The Once & Only 19th Amendment Centennial Course: A 2020 Blog: Challenges, Questions, Changes for the Centennial of the renewed Women’s Movement (1968-2068 or 2120)

Week 13, Finale

To end the course we did some of the obvious things – look back at what we did, think about what we learned, think about the implications of the past for the present and future.

But most of the discussion revolved around the final reading for the course, selections from Rebecca Traister, Good and Mad: The Revolutionary Power of Women’s Anger (Simon & Schuster, 2018). It was clear from the blog posts this week that many of the students resonated strongly to this reading. They found it a good avenue to use to understand their feelings of anger – one said it was “healing.” A couple of the students considered it in light of having to live at home during the Covid-19 pandemic, and dealing with parents whose views were very different from their own. One thought her father was egging her on with his own right-wing views, then would goad her when she got upset by asking why she got so emotional about it.

We first discussed anger in both an abstract way, and in the context of the book. What is anger? What is emotion? What does it mean to “control” one’s feelings? To be criticized for showing anger? We discussed neuroscientific and cognitive research on anger and other feelings, which shows that emotions are visceral, bodily responses involving breath, pulse, blood flow, etc often relating to “fight or flight” reactions. The emotions have to be understood, named, interpreted to make sense, and that is done particular through cultural and social phenomena.

We turned to the difference between feeling emotion and communicating it – which led us to a discussion of how much the communication of emotion is socially and culturally shaped, and is contingent on where people sit in orders of prestige and hierarchy. People lower in hierarchy rankings are thought to be too emotional, display their emotions too much, while those higher in the hierarchy are freer to engage in emotion displays.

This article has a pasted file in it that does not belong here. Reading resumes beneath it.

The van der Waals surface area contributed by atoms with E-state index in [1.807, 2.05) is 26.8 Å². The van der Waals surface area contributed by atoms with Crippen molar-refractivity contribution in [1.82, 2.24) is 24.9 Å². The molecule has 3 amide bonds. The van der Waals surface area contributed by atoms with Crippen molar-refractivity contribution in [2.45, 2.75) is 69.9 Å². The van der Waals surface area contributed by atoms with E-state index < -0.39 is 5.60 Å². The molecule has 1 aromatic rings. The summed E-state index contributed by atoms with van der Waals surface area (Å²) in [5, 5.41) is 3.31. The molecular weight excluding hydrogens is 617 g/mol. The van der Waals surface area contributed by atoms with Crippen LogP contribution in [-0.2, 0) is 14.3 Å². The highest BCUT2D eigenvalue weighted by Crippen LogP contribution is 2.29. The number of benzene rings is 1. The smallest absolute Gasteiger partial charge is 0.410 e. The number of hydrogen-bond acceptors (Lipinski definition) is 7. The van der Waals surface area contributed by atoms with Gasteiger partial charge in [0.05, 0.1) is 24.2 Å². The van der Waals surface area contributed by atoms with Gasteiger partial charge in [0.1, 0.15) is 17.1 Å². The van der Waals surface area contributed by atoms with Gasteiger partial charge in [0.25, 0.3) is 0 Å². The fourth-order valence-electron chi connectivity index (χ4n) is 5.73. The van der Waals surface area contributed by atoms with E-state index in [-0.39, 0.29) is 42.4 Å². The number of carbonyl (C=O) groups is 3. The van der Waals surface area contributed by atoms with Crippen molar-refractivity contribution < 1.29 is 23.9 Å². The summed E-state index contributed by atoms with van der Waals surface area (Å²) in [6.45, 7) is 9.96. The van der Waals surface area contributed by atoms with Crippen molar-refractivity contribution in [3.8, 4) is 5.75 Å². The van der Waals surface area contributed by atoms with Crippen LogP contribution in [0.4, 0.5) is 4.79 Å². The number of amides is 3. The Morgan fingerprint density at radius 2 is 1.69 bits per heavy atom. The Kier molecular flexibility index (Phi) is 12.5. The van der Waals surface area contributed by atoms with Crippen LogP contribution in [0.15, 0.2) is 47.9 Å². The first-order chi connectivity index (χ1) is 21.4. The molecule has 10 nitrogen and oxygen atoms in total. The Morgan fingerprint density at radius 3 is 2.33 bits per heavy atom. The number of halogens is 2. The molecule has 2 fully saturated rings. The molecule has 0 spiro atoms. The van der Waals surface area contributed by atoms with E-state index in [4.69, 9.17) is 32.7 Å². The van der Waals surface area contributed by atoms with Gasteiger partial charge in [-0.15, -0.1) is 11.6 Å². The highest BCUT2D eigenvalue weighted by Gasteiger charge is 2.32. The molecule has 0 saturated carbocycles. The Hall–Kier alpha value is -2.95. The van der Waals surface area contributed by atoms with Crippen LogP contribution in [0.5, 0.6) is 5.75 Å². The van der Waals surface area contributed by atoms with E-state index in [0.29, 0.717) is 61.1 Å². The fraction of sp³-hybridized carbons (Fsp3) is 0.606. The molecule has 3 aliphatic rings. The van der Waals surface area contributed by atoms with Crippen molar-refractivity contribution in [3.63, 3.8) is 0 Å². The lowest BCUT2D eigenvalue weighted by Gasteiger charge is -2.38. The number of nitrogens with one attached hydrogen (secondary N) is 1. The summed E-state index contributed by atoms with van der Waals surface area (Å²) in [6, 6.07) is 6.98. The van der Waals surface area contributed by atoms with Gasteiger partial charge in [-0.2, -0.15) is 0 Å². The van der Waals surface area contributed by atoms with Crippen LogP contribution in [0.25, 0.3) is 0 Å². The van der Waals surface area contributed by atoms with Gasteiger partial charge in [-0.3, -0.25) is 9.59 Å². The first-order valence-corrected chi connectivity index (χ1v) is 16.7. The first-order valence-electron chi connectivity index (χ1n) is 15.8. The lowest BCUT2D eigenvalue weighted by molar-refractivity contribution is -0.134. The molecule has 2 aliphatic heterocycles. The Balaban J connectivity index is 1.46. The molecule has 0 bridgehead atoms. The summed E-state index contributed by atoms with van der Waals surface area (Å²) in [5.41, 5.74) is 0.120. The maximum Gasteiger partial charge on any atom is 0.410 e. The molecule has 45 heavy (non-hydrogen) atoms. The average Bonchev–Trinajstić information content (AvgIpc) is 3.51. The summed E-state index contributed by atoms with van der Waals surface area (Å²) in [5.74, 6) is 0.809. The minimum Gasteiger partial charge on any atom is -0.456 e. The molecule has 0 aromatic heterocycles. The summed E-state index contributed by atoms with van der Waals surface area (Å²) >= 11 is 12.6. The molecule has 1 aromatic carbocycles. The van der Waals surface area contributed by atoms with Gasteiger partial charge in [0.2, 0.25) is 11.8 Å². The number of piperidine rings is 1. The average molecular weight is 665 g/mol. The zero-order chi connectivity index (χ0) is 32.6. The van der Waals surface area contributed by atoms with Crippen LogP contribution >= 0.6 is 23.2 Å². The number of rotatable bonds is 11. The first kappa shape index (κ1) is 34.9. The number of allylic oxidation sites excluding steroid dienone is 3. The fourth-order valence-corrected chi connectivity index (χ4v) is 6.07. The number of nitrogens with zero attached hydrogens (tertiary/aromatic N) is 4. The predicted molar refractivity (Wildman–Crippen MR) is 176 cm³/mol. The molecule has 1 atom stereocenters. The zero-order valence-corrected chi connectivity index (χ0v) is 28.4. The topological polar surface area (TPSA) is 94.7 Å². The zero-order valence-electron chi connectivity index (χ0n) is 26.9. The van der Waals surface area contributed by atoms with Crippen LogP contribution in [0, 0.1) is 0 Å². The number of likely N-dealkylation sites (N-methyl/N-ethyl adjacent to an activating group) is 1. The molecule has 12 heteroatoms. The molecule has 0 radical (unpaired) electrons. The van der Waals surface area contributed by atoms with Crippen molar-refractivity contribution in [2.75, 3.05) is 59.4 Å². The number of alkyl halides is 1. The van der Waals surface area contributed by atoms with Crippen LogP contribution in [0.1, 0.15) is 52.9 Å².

We talked about the task of learning to control one’s emotions from young childhood through adulthood, and explored how that task is different for different people. The class agreed that women’s anger is widely perceived as both more demanding and out of place than men’s. I raised the example of black and brown parents who give their children – especially their sons “the talk,” teaching them to withhold expressions of their emotions in the face of threats or abuse by white authorities – this training in suppressing emotion communication in certain circumstances is a survival strategy. (I recommended the PBS special on this topic, available at

We then delved into women in politics, and women’s political history with respect to the importance of anger. We reconsidered a number of stories of the mobilization of women, especially to engage in acts that were well outside normally acceptable behavior for women, and the role of anger. Research in political psychology shows that different emotions tend to have different implications for political response, with anger more likely to lead to political engagement compared, for example, with fear – another negative emotion. I asked them to consider, for example, how Elizabeth Cady Stanton and Lucretia Mott probably felt when, as activists in the abolition movement, they found themselves excluded from meaningful participation in the World AntiSlavery Convention.  How would they feel if it happened to them?  Would anyone get involved in potentially dangerous emancipation work without a rising of emotion, especially anger at perceived injustice?

We concluded with a discussion of the communication and channeling of anger. How do people make something constructive out of those feelings? What kinds of choice behavior are involved? How do these experiences and actions change over the adult life course?  Why do young people and older people tend to deal with expression of emotion differently?

So this is where we left things. After a semester of exploring emancipatory movements, and considering what is left to be done, how shall we each proceed? What choices will we make? When we see injustice, how will we respond? And what have we learned from those who went before?


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